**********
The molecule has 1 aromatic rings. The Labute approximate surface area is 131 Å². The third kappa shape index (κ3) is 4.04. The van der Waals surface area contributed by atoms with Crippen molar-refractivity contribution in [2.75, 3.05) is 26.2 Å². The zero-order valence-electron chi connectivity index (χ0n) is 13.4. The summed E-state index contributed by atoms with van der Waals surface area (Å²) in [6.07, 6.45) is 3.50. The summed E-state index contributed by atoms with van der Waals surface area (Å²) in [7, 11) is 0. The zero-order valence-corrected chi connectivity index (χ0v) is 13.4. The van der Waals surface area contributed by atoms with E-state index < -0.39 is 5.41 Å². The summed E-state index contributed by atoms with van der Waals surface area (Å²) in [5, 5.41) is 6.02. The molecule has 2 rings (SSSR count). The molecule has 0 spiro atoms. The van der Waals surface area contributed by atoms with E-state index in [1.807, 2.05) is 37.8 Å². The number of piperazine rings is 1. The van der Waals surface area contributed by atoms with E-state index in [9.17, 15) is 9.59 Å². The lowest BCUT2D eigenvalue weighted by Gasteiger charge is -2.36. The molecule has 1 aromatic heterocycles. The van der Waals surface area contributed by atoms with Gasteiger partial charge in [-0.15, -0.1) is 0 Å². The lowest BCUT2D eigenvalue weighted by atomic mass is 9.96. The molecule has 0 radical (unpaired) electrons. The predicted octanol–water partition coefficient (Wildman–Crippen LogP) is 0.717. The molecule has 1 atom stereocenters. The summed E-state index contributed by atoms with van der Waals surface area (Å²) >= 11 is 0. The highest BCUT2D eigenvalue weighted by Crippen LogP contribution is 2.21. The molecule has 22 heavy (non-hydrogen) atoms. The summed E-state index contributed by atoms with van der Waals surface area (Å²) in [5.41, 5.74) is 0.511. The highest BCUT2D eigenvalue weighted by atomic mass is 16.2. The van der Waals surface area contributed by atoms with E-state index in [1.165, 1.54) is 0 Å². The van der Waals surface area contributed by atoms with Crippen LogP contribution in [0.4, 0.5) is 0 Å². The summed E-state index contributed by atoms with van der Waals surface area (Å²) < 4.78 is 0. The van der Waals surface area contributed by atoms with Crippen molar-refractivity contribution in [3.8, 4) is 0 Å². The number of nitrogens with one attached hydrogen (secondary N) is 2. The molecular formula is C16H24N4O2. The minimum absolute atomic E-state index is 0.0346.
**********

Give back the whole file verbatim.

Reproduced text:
The molecule has 1 aromatic rings. The Labute approximate surface area is 131 Å². The third kappa shape index (κ3) is 4.04. The van der Waals surface area contributed by atoms with Crippen molar-refractivity contribution in [2.75, 3.05) is 26.2 Å². The zero-order valence-electron chi connectivity index (χ0n) is 13.4. The summed E-state index contributed by atoms with van der Waals surface area (Å²) in [6.07, 6.45) is 3.50. The summed E-state index contributed by atoms with van der Waals surface area (Å²) in [7, 11) is 0. The zero-order valence-corrected chi connectivity index (χ0v) is 13.4. The van der Waals surface area contributed by atoms with E-state index < -0.39 is 5.41 Å². The summed E-state index contributed by atoms with van der Waals surface area (Å²) in [5, 5.41) is 6.02. The molecule has 2 rings (SSSR count). The molecule has 0 spiro atoms. The van der Waals surface area contributed by atoms with E-state index in [1.807, 2.05) is 37.8 Å². The number of piperazine rings is 1. The van der Waals surface area contributed by atoms with E-state index in [9.17, 15) is 9.59 Å². The lowest BCUT2D eigenvalue weighted by Gasteiger charge is -2.36. The molecule has 1 aromatic heterocycles. The van der Waals surface area contributed by atoms with Gasteiger partial charge in [-0.15, -0.1) is 0 Å². The lowest BCUT2D eigenvalue weighted by atomic mass is 9.96. The molecule has 0 radical (unpaired) electrons. The predicted octanol–water partition coefficient (Wildman–Crippen LogP) is 0.717. The molecule has 1 atom stereocenters. The summed E-state index contributed by atoms with van der Waals surface area (Å²) >= 11 is 0. The highest BCUT2D eigenvalue weighted by Crippen LogP contribution is 2.21. The molecule has 22 heavy (non-hydrogen) atoms. The summed E-state index contributed by atoms with van der Waals surface area (Å²) in [5.41, 5.74) is 0.511. The highest BCUT2D eigenvalue weighted by atomic mass is 16.2. The van der Waals surface area contributed by atoms with E-state index in [1.165, 1.54) is 0 Å². The van der Waals surface area contributed by atoms with Crippen LogP contribution in [0.4, 0.5) is 0 Å². The summed E-state index contributed by atoms with van der Waals surface area (Å²) < 4.78 is 0. The van der Waals surface area contributed by atoms with Crippen molar-refractivity contribution in [3.8, 4) is 0 Å². The number of nitrogens with one attached hydrogen (secondary N) is 2. The molecular formula is C16H24N4O2. The minimum absolute atomic E-state index is 0.0346.